A lack of suitable floral resources is a key cause of decline in wild pollinators and ill-health in honeybees. Gardens and amenity spaces can be important sources of flowers, but how do we know which plants are best? Natasha de Vere and her research team discover which plants pollinators use by identifying pollen on their bodies using DNA barcoding. Natasha will present some of their findings – she will look at how the diet of honeybees has changed over the last 60 years and describe the floral preferences of bees (bumblebees, solitary bees and honeybees) and hoverflies through the year. She will share her recommendations on what we can all do within our gardens, green spaces and communities to help pollinators.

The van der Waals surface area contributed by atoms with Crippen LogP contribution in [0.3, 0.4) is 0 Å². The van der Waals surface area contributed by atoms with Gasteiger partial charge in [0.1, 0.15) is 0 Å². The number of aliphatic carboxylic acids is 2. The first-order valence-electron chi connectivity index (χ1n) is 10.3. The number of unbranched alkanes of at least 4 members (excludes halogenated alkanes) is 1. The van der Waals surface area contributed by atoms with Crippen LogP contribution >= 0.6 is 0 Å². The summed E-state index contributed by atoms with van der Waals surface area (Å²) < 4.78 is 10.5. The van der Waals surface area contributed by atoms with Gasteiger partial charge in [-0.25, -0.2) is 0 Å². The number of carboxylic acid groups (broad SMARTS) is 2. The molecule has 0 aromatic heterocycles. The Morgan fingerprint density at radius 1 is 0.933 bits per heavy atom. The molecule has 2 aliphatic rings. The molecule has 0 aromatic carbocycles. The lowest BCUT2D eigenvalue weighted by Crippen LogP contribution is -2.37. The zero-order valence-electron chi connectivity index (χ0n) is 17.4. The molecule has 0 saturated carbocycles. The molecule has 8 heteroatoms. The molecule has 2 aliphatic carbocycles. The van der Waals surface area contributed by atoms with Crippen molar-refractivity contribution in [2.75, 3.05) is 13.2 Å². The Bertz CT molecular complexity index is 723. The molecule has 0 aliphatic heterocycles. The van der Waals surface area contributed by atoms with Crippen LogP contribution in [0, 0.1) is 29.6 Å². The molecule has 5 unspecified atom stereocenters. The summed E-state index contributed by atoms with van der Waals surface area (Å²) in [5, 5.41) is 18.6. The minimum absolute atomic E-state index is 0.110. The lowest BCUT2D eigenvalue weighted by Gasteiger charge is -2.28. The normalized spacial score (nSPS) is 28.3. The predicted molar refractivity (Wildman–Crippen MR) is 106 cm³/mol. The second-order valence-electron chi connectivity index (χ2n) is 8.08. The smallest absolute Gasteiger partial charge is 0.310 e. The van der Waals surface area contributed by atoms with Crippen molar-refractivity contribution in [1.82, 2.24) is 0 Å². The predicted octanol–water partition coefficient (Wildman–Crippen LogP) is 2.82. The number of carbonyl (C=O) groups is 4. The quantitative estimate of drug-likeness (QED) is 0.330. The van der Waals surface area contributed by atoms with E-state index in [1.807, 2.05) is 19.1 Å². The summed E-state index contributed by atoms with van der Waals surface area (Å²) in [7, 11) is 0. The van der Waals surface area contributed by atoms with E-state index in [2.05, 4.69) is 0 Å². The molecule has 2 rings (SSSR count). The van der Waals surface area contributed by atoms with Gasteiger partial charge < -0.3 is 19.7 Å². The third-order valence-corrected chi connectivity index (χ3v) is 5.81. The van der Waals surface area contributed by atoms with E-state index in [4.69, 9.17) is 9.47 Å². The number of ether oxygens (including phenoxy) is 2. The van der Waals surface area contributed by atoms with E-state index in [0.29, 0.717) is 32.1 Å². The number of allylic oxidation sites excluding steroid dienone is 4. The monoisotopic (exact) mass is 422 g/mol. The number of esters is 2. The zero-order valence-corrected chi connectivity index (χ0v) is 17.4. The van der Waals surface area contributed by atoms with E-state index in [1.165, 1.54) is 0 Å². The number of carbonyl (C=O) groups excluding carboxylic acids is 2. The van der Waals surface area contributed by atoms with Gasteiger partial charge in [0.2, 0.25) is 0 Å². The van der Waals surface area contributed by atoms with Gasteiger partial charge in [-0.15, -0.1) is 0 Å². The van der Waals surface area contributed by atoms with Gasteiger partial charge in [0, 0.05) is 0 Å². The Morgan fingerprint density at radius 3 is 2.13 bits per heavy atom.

Natasha de Vere is an Associate Professor and Curator of Botany at the Natural History Museum of Denmark, University of Copenhagen. She is a biodiversity scientist dedicated to the conservation of plants and pollinators. She uses a combination of genomic approaches, field research and museum collections to answer questions in plant ecology, plant-pollinator interactions and community composition. Public engagement with science is a key part of her work, especially using art-science to explore scientific ideas. She is passionate about the social role of Museums and Botanic Gardens and has led several, major, interdisciplinary projects, dedicated to increasing the health and well-being of people, biodiversity and the environment. She is proud to be a Member of Council and Vice-President of the Linnean Society.
Friday, May 20